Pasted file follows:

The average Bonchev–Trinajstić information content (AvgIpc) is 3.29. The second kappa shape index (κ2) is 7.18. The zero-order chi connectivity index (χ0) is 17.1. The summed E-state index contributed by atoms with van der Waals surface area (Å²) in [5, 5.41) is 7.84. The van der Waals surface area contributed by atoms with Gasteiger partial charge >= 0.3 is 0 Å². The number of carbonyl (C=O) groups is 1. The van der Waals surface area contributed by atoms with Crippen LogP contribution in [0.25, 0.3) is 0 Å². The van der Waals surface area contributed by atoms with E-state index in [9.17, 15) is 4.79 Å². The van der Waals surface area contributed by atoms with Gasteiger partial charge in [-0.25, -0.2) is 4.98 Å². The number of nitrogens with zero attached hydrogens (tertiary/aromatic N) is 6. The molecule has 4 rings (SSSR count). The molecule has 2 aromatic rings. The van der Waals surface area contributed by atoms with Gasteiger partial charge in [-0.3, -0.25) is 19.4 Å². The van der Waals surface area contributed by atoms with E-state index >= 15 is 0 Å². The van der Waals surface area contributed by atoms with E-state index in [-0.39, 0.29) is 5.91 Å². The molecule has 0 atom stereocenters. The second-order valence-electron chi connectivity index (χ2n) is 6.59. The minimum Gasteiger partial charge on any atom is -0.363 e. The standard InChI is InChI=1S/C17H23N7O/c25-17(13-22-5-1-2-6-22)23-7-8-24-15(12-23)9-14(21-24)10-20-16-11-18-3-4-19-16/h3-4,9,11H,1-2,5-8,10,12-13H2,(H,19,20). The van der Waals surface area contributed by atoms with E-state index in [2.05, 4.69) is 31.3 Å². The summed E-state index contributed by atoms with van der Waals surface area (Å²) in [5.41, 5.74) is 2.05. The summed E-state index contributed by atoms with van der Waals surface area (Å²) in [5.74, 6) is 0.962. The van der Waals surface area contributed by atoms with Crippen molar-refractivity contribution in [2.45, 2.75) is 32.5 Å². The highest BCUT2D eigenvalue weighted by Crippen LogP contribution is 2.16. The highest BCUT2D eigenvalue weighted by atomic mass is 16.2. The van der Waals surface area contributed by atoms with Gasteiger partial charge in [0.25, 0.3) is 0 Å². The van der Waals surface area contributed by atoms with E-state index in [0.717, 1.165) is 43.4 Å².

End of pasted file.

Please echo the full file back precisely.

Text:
The average Bonchev–Trinajstić information content (AvgIpc) is 3.29. The second kappa shape index (κ2) is 7.18. The zero-order chi connectivity index (χ0) is 17.1. The summed E-state index contributed by atoms with van der Waals surface area (Å²) in [5, 5.41) is 7.84. The van der Waals surface area contributed by atoms with Gasteiger partial charge >= 0.3 is 0 Å². The number of carbonyl (C=O) groups is 1. The van der Waals surface area contributed by atoms with Crippen LogP contribution in [0.25, 0.3) is 0 Å². The van der Waals surface area contributed by atoms with E-state index in [9.17, 15) is 4.79 Å². The van der Waals surface area contributed by atoms with Gasteiger partial charge in [-0.25, -0.2) is 4.98 Å². The number of nitrogens with zero attached hydrogens (tertiary/aromatic N) is 6. The molecule has 4 rings (SSSR count). The molecule has 2 aromatic rings. The van der Waals surface area contributed by atoms with Gasteiger partial charge in [-0.3, -0.25) is 19.4 Å². The van der Waals surface area contributed by atoms with E-state index >= 15 is 0 Å². The van der Waals surface area contributed by atoms with E-state index in [-0.39, 0.29) is 5.91 Å². The molecule has 0 atom stereocenters. The second-order valence-electron chi connectivity index (χ2n) is 6.59. The minimum Gasteiger partial charge on any atom is -0.363 e. The standard InChI is InChI=1S/C17H23N7O/c25-17(13-22-5-1-2-6-22)23-7-8-24-15(12-23)9-14(21-24)10-20-16-11-18-3-4-19-16/h3-4,9,11H,1-2,5-8,10,12-13H2,(H,19,20). The van der Waals surface area contributed by atoms with E-state index in [2.05, 4.69) is 31.3 Å². The summed E-state index contributed by atoms with van der Waals surface area (Å²) in [5.41, 5.74) is 2.05. The summed E-state index contributed by atoms with van der Waals surface area (Å²) in [5.74, 6) is 0.962. The van der Waals surface area contributed by atoms with Crippen molar-refractivity contribution in [2.45, 2.75) is 32.5 Å². The highest BCUT2D eigenvalue weighted by Crippen LogP contribution is 2.16. The highest BCUT2D eigenvalue weighted by atomic mass is 16.2. The van der Waals surface area contributed by atoms with Gasteiger partial charge in [0.25, 0.3) is 0 Å². The van der Waals surface area contributed by atoms with E-state index in [0.717, 1.165) is 43.4 Å².